- if an activity doesn’t suit you, we won’t continue with it
- you may experience difficult feelings, but please know that you have my support and I will help you
- you are not on your own
Would you add anything else to this? You could have these points written down and visible each session, so that the YP could just point to one if it arises.
I find using a simple scale (numbered 1-10 or 1-5) helpful too, in assisting YP to demonstrate the impact of a feeling, rather than trying to explain ‘how’ they feel in words.
Building Something Strong
So Tia and I acknowledged that she found it hard to accept her positive traits. ‘Would you like to talk to me about why you find it hard, Tia?’ I asked. (Why do you think this question was preferable to: ‘tell me why you find it hard, Tia’?)
Tia didn’t want to talk about ‘why’. I offered her further SFC activities. She was happy for us to further explore and add to her ‘World’ chart: her friends, her pets, her family, her tastes in films and music, some of which we checked out on ‘youtube’. We laughed at the daft animal clips that Tia liked watching and we talked about how doing this can help to lift our moods, divert us, make us laugh, thus restoring emotional control at times.
Tia had started to attend a gym with her friend and was enjoying the ‘buzz’ that exercise gave her. She told me that in the previous summer, she had attended a National Citizenship camp, where she had initially known no-one, but enjoyed rock climbing, pot holing, team work, friendships.
I subtly revealed my genuine admiration and appreciation – curious about how she overcame any difficulties. We discreetly added words to her Strengths Map – she was okay with that, with it being on the table, to one side, rather than right in front of her.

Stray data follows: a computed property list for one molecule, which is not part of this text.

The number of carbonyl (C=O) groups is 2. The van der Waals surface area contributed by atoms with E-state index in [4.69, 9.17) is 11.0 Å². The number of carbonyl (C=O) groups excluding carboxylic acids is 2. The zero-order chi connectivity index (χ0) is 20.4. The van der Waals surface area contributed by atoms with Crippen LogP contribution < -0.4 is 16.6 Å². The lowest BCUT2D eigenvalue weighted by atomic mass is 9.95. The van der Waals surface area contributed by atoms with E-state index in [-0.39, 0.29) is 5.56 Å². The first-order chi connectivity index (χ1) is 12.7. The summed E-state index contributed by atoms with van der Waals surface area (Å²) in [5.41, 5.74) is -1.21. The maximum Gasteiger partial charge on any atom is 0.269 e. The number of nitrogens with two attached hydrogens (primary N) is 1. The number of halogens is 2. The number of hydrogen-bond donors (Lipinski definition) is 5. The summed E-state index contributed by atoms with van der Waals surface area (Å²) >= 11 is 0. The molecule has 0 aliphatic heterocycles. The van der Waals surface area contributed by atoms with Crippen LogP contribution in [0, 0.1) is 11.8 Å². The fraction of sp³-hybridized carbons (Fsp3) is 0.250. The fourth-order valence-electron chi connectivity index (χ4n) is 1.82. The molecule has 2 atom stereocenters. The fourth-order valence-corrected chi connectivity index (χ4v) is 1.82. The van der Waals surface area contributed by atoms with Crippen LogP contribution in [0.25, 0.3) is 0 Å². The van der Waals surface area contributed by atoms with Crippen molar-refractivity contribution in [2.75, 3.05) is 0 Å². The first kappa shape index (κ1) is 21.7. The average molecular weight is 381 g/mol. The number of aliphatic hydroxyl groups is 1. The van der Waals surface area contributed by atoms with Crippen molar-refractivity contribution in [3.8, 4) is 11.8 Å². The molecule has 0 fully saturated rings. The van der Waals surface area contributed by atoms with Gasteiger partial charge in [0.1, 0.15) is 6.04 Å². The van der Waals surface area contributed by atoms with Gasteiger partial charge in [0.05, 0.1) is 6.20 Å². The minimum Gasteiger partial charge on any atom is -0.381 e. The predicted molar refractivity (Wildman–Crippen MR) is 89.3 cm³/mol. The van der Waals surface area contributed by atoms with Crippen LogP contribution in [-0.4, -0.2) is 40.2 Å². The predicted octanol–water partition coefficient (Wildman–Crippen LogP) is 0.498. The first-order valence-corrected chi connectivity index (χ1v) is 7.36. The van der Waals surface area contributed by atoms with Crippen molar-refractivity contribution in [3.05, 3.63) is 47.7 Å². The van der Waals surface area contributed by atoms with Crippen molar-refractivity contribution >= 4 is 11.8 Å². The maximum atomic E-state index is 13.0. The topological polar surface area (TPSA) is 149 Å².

Owning and Learning: ‘What Matters to Me?’
Tia was also okay with the question: ‘what matters to you right now? What is important to you?’ This is a powerful interactive SFC activity (one of my favourites). Through this she learnt what her current values are and that they were all positive:
getting on with others
There followed much discussion about how her values related to each other, about how possessing values can trigger reactions such as anger, for example, if someone was dishonest with her. She learnt how they relate to her life now and to her strengths. She seemed more comfortable looking at her Strengths Map alongside her Values list and her ‘My World’ chart. Why do you think that might that be?
The damaged identity – the delicate gossamer threads beneath her angry exterior were beginning to strengthen and re-form as her brain ‘re-wired’. The visual evidence of her values, created by Tia, using simple cards that she moved around the table was igniting new thoughts and thus new feelings. I sensed a growing determination in her, as if she was reaching and climbing, just as she had those rocks last summer.
Three Little Words
So respecting Tia’s wall and gently walking together, around it, we had reduced it’s impact, it’s size. We had arrived at a significant place and, for now, would not venture any further.
Eventually, Tia looked at the various colourful pieces of work in front of her: the evidence about herself that she had created. She slid her eyes to the Strengths map at the side of the table.
“Do you recognise that person?” I asked.
Yes, that’s me.
Three little words borne from tenacity, bravery, patience and the activation of a key strength of Tia’s; a word that had been sitting on her Strengths Map from day one: stubbornness.
Next time: Post 9: Confidence? What is it? The return of Ned.